Don't forget state estate tax

By Skip Rapp

Executor's Resource


All the publicity surrounding the federal estate tax may have caused the topic of state death taxes to take a second fiddle in planning.

Depending upon the current net-worth of your client's estate and where he or she resides for tax purposes, the applicable tax in his or her own proverbial backyard may be more impactful than the federal estate tax. Here's what you need to know in order to provide your clients with sound, practical guidance that is relevant for the times.

What happened to the state estate tax in 2001 when EGTRRA passed?

When Congress passed the Economic Growth and Tax Relief Reconciliation Act (EGTRRA) of 2001, it amended the federal estate tax laws so that the estate tax decreased every two years through this year, at which point it is repealed and disappears entirely. In 2011, the estate tax repeal sunsets and the tax resumes at 2001 rates, with exemption at a respective 55 percent maximum with a $1 million individual exemption.

Prior to the passage of EGTRRA, many state estate taxes were linked to federal law. To protect state tax revenues from EGTRRA's impact, some states took action by enacting their own separate estate tax, retaining their current estate tax, or so called "decoupling" with the federal estate tax law, essentially opting to link with the version of the federal code that existed before it was amended in 2001.

Knowing the high level estate tax environment inside and outside your state can help you better prepare your clients who may own property in multiple states. Here's a reference chart to help jump start your own research and assist you in your conversations.

States that currently assess an estate tax and accompanying thresholds:
StateMaximum estate tax rate 2010 exemption amount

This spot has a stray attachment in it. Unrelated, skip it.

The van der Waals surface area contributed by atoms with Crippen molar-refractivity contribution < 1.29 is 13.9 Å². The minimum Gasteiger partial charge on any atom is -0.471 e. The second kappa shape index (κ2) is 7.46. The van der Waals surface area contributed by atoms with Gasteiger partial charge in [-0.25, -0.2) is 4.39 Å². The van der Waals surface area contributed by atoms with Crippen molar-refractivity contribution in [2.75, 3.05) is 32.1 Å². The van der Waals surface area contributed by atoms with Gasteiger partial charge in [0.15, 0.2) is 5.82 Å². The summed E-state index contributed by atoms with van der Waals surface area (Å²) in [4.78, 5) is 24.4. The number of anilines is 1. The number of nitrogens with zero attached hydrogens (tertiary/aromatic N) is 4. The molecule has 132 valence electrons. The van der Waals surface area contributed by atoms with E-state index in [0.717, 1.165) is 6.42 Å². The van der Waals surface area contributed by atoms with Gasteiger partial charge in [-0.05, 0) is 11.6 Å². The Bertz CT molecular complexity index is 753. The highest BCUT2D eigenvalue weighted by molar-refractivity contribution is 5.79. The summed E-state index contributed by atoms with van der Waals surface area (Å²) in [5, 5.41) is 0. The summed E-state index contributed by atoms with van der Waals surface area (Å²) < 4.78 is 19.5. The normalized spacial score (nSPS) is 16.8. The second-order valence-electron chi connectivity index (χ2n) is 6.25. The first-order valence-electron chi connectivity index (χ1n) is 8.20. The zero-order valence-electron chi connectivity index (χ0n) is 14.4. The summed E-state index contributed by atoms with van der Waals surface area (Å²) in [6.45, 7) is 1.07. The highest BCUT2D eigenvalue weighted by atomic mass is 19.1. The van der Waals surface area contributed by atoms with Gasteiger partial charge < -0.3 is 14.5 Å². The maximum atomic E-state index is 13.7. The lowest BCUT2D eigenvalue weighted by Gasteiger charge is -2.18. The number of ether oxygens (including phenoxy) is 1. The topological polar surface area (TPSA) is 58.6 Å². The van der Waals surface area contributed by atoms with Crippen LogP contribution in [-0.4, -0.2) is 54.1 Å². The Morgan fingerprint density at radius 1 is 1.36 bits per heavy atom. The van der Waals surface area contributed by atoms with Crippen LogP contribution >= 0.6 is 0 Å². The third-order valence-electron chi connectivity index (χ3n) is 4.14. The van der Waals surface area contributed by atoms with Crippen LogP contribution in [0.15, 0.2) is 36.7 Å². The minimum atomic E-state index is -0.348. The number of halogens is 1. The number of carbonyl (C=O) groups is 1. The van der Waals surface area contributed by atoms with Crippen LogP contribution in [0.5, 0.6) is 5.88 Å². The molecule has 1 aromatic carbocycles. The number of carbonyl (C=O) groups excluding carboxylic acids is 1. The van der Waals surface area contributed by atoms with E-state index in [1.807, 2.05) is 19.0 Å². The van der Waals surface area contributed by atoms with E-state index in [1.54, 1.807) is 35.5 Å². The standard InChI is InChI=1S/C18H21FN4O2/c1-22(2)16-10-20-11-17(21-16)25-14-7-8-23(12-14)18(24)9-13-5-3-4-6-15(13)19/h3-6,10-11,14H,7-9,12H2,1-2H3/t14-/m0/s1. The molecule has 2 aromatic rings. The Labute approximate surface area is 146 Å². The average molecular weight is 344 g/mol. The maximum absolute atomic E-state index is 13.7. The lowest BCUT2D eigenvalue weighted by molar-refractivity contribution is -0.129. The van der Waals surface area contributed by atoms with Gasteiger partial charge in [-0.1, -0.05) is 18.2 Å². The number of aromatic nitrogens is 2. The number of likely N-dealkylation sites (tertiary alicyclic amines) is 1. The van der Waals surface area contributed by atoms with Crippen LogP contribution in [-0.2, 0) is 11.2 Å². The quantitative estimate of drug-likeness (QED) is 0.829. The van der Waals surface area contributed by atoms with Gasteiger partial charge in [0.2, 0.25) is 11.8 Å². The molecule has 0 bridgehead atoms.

Connecticut12%3,500,000
Delaware16%3,500,000
Maine16%1,000,000
Maryland16%1,000,000
Massachusetts16%1,000,000
Minnesota16%1,000,000
New Jersey16%675,000
New York16%1,000,000
North Carolina16%3,500,000
Ohio7%338,333
Oregon16%1,000,000
Rhode Island16%850,000
Vermont16%2,000,000
Washington D.C.16%1,000,000
Washington19%2,000,000


* Information is applicable for estate holders who die after January 1, 2010. Information provided is not intended as legal advice and should not be construed as such.

As indicated in the above chart, while the majority of states do not collect an estate tax, change is still occurring. Kansas and Oklahoma recently abolished their state estate taxes effective January 1, 2010. The estate tax was repealed in Illinois effective January 1, 2010.

Another important consideration for planning is whether your client lives in a state that currently collects an inheritance tax. An inheritance tax is different from an estate tax in that it is levied on the portion of assets received from an estate by individuals. An estate tax is applied to an entire estate before it is distributed.

Inheritance tax is currently collected in Indiana, Iowa, Kentucky, Maryland, Nebraska, New Jersey, Pennsylvania and Tennessee. This tax would potentially be applicable for estate holders who die in 2010 or later, assuming no further changes. Those of you who are several years along in the throes of providing information to a deceased client's executor or personal representative may not see your state reflected. Some states, like Connecticut, had an inheritance tax in prior years but presently do not.

Bottom line? The state estate and inheritance tax environment should be given due consideration in comprehensive planning efforts. The tax rates and exemption levels have been moving targets over the past decade, essentially increasing the complexity of an already complex topic. This underscores the need for advisors to partner with qualified estate attorneys and tax professionals who can assist clients in structuring the best plan given their situation.

Lastly, it highlights the need for the advisor to be the quarterback for the client for broad issues beyond the investment portfolio. More client education and discussion regarding estate planning for your client and his or her future executor or personal representative is key.

While understanding all the myriad of details now may be less important, having a fundamental understanding of what duties may be involved in settling the estate, timeframes for doing so, the amount of personal liability assumed, and where to seek out professional expertise is imperative in instilling your client's sense of confidence in you and peace of mind in his or her plan.

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